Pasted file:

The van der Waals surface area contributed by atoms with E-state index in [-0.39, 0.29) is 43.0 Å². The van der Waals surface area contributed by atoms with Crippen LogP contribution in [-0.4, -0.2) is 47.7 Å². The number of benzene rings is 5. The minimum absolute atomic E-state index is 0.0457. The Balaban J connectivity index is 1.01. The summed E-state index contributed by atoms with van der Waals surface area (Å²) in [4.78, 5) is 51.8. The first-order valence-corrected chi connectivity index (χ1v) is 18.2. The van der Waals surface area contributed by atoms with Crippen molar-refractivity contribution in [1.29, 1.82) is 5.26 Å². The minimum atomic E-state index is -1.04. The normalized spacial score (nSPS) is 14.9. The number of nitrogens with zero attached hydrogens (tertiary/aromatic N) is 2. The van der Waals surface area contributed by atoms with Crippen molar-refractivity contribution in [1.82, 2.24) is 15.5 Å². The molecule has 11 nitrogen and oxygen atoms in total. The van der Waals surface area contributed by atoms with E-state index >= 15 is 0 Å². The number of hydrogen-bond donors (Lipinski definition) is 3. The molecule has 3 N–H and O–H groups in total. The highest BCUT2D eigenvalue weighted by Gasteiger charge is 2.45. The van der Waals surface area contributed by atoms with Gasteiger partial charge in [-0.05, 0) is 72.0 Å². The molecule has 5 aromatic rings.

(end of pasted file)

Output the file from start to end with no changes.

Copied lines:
The van der Waals surface area contributed by atoms with E-state index in [-0.39, 0.29) is 43.0 Å². The van der Waals surface area contributed by atoms with Crippen LogP contribution in [-0.4, -0.2) is 47.7 Å². The number of benzene rings is 5. The minimum absolute atomic E-state index is 0.0457. The Balaban J connectivity index is 1.01. The summed E-state index contributed by atoms with van der Waals surface area (Å²) in [4.78, 5) is 51.8. The first-order valence-corrected chi connectivity index (χ1v) is 18.2. The van der Waals surface area contributed by atoms with Crippen molar-refractivity contribution in [1.29, 1.82) is 5.26 Å². The minimum atomic E-state index is -1.04. The normalized spacial score (nSPS) is 14.9. The number of nitrogens with zero attached hydrogens (tertiary/aromatic N) is 2. The van der Waals surface area contributed by atoms with Crippen molar-refractivity contribution in [1.82, 2.24) is 15.5 Å². The molecule has 11 nitrogen and oxygen atoms in total. The van der Waals surface area contributed by atoms with E-state index >= 15 is 0 Å². The number of hydrogen-bond donors (Lipinski definition) is 3. The molecule has 3 N–H and O–H groups in total. The highest BCUT2D eigenvalue weighted by Gasteiger charge is 2.45. The van der Waals surface area contributed by atoms with Gasteiger partial charge in [-0.05, 0) is 72.0 Å². The molecule has 5 aromatic rings.